How did the Catholic Church choose which Sacred Tradition is infallible when there are conflicting traditions, such as the Filioque controversy, especially considering that both the Catholic and Orthodox Churches have valid apostolic succession according to the Catholic Church?


2 Answers 2


How did the Catholic Church choose which Sacred Tradition is infallible?

Sacred Tradition stems from Apostolic origin and thus all Sacred Traditions are infallible. That is why the term Sacred Tradition is always capitalized (T) in order to distinguish them from church traditions not capitalized (t). These traditions developed over time and are simply piously followed or held to be true.

To begin, it is important to note that Sacred Tradition is not the same as what we commonly understand by the word "tradition." We need to distinguish between the terms "tradition" spelled with a lower case "t" and Tradition" spelled with a capital "T." When we spell the word tradition with a lower case letter, we are referring to those things that are more often referred to as "traditions" and have a meaning closer to the word "practices” which are not part of Divine Revelation itself, but are pious customs that have arisen later in the history of the Church (CCC 2651). Examples of traditions include praying the Rosary or the Divine Mercy Chaplet, devotions to favorite saints, making the sign of the cross and the like.

When Tradition is capitalized in this context, it refers to Sacred Tradition. The word tradition comes from the Latin word tradere which means "to hand on." Sacred Tradition is the Scripture as it is lived out in the Church. It is nevertheless the Word of God. Specifically, it is the Word of God that the prophets and the Apostles received through the inspiration of the Holy Spirit. This message which they received was "handed on" to the Christian world by the Church under the guidance of the Holy Spirit. - What is Sacred Tradition

Let us remember that not everything is written in the Sacred Scriptures. This is evident by the writings of both St. Paul and St. John:

15 So then, brothers and sisters, stand firm and hold fast to the teachings we passed on to you, whether by word of mouth or by letter.

16 May our Lord Jesus Christ himself and God our Father, who loved us and by his grace gave us eternal encouragement and good hope, 17 encourage your hearts and strengthen you in every good deed and word. - 2 Thessalonians 2:15-17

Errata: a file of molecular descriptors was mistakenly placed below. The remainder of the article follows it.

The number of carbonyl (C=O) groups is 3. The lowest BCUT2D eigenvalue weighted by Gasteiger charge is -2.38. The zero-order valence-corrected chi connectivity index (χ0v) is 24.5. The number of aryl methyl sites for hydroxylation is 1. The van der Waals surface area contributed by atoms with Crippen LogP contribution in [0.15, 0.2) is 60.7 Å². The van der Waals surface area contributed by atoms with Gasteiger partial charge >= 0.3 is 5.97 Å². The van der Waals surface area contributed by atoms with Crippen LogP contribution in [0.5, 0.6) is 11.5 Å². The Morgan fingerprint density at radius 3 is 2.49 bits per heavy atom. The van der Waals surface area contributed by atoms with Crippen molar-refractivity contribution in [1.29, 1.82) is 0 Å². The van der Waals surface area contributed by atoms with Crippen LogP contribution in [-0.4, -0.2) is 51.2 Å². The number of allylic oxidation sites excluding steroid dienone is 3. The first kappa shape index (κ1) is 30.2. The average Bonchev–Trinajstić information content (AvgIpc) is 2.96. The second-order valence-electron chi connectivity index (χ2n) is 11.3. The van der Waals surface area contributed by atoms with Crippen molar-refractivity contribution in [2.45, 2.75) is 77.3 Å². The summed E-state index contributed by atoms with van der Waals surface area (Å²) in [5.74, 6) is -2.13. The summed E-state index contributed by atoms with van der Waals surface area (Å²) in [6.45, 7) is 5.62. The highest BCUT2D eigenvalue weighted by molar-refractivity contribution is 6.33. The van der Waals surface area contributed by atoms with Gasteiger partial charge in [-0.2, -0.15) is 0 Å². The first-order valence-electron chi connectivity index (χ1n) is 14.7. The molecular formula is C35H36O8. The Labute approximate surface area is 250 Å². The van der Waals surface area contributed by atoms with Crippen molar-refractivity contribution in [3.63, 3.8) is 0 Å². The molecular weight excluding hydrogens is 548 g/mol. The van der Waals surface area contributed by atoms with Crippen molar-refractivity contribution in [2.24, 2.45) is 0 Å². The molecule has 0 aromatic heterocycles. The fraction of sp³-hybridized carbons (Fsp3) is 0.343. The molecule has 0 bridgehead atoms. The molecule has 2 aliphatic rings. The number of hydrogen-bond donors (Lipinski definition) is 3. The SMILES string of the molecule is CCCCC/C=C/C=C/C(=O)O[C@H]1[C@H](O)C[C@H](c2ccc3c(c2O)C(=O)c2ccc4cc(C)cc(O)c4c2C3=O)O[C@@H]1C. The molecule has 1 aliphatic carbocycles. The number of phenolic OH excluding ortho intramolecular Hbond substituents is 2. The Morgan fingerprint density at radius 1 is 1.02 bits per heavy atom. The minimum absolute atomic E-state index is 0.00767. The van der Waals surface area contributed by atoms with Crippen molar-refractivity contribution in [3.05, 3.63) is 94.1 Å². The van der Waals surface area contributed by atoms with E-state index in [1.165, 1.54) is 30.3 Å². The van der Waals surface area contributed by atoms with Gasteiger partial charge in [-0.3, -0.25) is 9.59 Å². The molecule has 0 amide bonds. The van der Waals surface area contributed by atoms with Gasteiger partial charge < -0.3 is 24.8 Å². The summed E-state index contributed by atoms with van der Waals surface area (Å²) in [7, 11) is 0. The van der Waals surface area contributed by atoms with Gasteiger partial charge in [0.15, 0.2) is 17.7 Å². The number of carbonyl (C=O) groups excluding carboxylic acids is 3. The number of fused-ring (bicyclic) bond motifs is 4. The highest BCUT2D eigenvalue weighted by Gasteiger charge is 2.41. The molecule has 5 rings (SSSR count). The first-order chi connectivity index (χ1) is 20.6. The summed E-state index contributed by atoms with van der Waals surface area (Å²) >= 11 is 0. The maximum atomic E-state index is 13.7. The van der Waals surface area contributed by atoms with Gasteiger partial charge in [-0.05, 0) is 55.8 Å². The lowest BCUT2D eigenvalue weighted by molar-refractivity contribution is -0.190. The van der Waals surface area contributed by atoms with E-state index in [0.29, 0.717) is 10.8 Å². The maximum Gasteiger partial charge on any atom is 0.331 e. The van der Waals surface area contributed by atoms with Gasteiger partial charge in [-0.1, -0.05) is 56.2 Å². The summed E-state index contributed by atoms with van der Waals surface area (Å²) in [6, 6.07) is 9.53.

29 Jesus saith to him: Because thou hast seen me, Thomas, thou hast believed: blessed are they that have not seen, and have believed. 30 Many other signs also did Jesus in the sight of his disciples, which are not written in this book. 31 But these are written, that you may believe that Jesus is the Christ, the Son of God: and that believing, you may have life in his name. - John 20: 29-31

23 This saying therefore went abroad among the brethren, that that disciple should not die. And Jesus did not say to him: He should not die; but, So I will have him to remain till I come, what is it to thee? 24 This is that disciple who giveth testimony of these things, and hath written these things; and we know that his testimony is true. 25 But there are also many other things which Jesus did; which, if they were written every one, the world itself, I think, would not be able to contain the books that should be written. - John 21: 23-25

The New Testament, while being the primary source for all that God revealed in Christ, is itself a product of Tradition. Tradition is a living and active process which the Church experiences from one age to the next while meditating on the Word of God and the events of salvation history. The Holy Spirit guides the Church in this process and guarantees that Tradition will be an authentic expression of God’s Word for each generation. After the writing of the New Testament, subsequent generations could reflect not only on Jesus’ teaching but also on that privileged experience of first generation Christians who knew Jesus when he walked the earth.

The Church in each generation, through prayer, study, and contemplation, reflects on God’s Word in Scripture and gives new interpretation to it while never altering the Revelation it contains. In every generation, she expresses anew the Word of God against an ever changing landscape of human society and culture. The diversity of devotions and styles of worship is beautiful and expresses the Church’s catholicity or universality. But these various local traditions are not what we mean when we speak of Tradition. As times change and in light of Tradition, these religious customs and practices may be changed or discarded. Sacred Tradition does not change. It is expressed differently from one age to the next but is always consistent with the truth of God’s Revelation.

Examples of some Sacred Traditions are as follows:

  • Peter is the Head of the Church.

  • Mary retained her virginity before, during and after the birth of her Son, Our Lord Jesus Christ.

  • Mary was born without Original Sin.

  • Mary was assumed into heaven body and soul.

  • Terms such as “Trinity” are not in Scripture but come from Sacred Tradition. Even Protestants use this term in their theology.

A question often asked has to do with the relationship between Sacred Tradition and Scripture.